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Tess Almendarez-Lojacono

The Gift

By Tess Almendarez-Lojacono

rose was a little girl like many other little girls, curious about some things, oblivious to others.  “Mama,” she said one day, “Does God have a birthday?”
“No Little One,” her mother smiled.  She put aside her rolling pin and pushed the hair from her forehead with a floury hand.  “God always was.”
Rose chewed her lip.  She held up a crooked gingerbread man and examined it in the light.  “Then when does He get presents?”
“Every time you’re kind to someone else, God gets a present.  When you read to someone younger, when you see a classmate who is alone and invite her to play with you, when someone is unhappy and you put your arm around him and tell him it will be alright, God gets a present.”
“Oh.  Can I eat this one?”
Her mother nodded.
That night Rose thought about what her mother said.  How sad it would be, never to receive a present, one chosen by a loved one and wrapped especially for you!  As she climbed into bed she vowed to spend the next day giving God as many presents as she could.  She was surprised she’d never thought of this before.
When she awoke, she dressed herself, including her shoes, which she had trouble tying.  She made her bed and quite pleased with the lumpy result, ran downstairs to the kitchen.
But when her mother saw her shoelaces she said, “Can I tighten those for you Rosy?  Double up the knot?”
Rose shook her head, her uncombed hair flying.  “No!  Mama, please.  It’s a gift.”
Her mother jumped to the stove because the coffee boiled over.
After lunch, when Rose went upstairs to fetch her Barbie doll she noticed someone had remade her bed.  She frowned.  Did this mean a present had been returned?  She looked down at her shoes.  She’d have to retie them for the third time.
When she returned downstairs her mother was sitting at the kitchen table, surrounded by the household bills.  Her head was in her hands; her shoulders slumped.  Rose crept to her side, slid her arm around her.  “Don’t worry Mama,” she whispered.  “It will be alright.”
Her mother pressed her daughter close.  She laid her cheek against her hair, then told her to go play.

           Rose kept on giving God presents when she went to school.  She pounced on unsuspecting loners, dragging them into her games.  She carried books for younger children, stayed to help Teacher clean up.  The more she tried to be helpful, the more opportunity she found.

           Eventually Rose went to college (mostly to please her parents) and when she graduated, she found a job near home.  It was at a day care center two blocks from where she lived.  Her neighborhood was working class; some people called it ‘bad’.  Rose didn’t care.  She was needed there.  At the daycare she was drawn to the troubled, teary children.  These slowly became her specialty.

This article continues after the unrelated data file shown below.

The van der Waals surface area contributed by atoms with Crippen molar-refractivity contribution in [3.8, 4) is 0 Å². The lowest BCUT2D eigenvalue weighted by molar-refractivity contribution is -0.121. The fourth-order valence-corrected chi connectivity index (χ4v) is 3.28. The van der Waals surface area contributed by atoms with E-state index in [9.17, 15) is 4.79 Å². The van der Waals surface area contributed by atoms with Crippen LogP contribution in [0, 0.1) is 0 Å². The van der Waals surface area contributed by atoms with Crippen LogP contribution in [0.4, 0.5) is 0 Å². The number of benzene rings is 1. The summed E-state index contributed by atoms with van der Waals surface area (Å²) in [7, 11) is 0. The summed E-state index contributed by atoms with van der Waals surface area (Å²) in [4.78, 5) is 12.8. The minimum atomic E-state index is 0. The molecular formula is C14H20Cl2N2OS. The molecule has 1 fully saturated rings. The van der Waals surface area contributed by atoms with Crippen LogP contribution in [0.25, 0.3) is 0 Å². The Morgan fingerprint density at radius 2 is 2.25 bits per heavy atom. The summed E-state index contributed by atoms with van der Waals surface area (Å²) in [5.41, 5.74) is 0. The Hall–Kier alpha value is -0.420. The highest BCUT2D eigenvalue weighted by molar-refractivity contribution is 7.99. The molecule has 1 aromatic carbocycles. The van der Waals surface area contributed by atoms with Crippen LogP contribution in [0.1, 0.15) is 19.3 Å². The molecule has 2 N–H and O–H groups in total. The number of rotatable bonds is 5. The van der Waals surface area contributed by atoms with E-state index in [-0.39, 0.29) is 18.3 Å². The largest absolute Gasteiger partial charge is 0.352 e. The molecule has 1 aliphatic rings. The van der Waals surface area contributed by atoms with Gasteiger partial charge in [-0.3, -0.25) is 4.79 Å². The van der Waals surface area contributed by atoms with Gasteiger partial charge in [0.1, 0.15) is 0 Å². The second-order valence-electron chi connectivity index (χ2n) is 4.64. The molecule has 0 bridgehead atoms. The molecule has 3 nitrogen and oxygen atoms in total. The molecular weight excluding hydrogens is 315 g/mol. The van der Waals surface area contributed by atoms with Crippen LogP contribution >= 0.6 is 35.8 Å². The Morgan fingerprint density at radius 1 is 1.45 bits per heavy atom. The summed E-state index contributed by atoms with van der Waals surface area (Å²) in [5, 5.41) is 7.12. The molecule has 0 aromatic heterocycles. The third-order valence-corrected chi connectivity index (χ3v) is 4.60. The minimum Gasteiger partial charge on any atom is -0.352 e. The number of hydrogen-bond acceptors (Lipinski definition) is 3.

Rose never married.  Every week she sang at Sunday mass.  She shopped on Wednesdays, washed on Saturdays, planted petunias every spring.  Rose grew old while the neighborhood went from bad to worse.  The children she watched at the day care grew up and she watched their children and then their children’s children.
One night, still in her mother’s house Rose died in her sleep.  Her funeral was modest.  She had few relatives, but the whole neighborhood came to pay their respects.  They were the grown children she comforted years ago.  Generations of people shared their memories of her and all agreed Rose had made their lives easier, soothed their childish fears.

Rose found herself at heaven’s door.  She hesitated to approach when God, Himself, opened the gates and stood before her.
“Lord,” she whispered, looking down, “I have no right to be here.  I cured no illness, saved no lives.  I did not build a monument or craft a testament to your Glory.”
God smiled on her, though she did not see.  “What did you do with the life I gave you, Rose?”
Even lower she whispered, “I stayed home.”
“Ah,” He said, “Come with me.”
They walked through streets shining with golden cobblestone; buildings capped with diamond steeples, windows all stained glass.  At last they came upon a hall of immense proportion.  The Lord pushed open doors that stood as tall as Himself.
Inside, lining the walls as far as one could see, were presents of various sizes, wrapped and glistening, festooned with bows and sparkling paper.  Rose gasped. 
God chose a small gift from a nearby stack and handed it to her.
“What’s this?” She trembled, afraid to open it.
“Look inside,” He gently said.
She lifted the lid and saw a little girl, her arm around her mother.  She heard a childish voice, “Don’t worry Mama, it will be alright.”
“All these,” God waved his arm around, “Are the presents you gave to me.  You spent your life making my home a more glorious one, indeed.  You cured no illness, saved no lives but you did make many lives better.  And in so doing, you built a monument to Me.  Welcome home, Little One.  Your life was a gift to me.”



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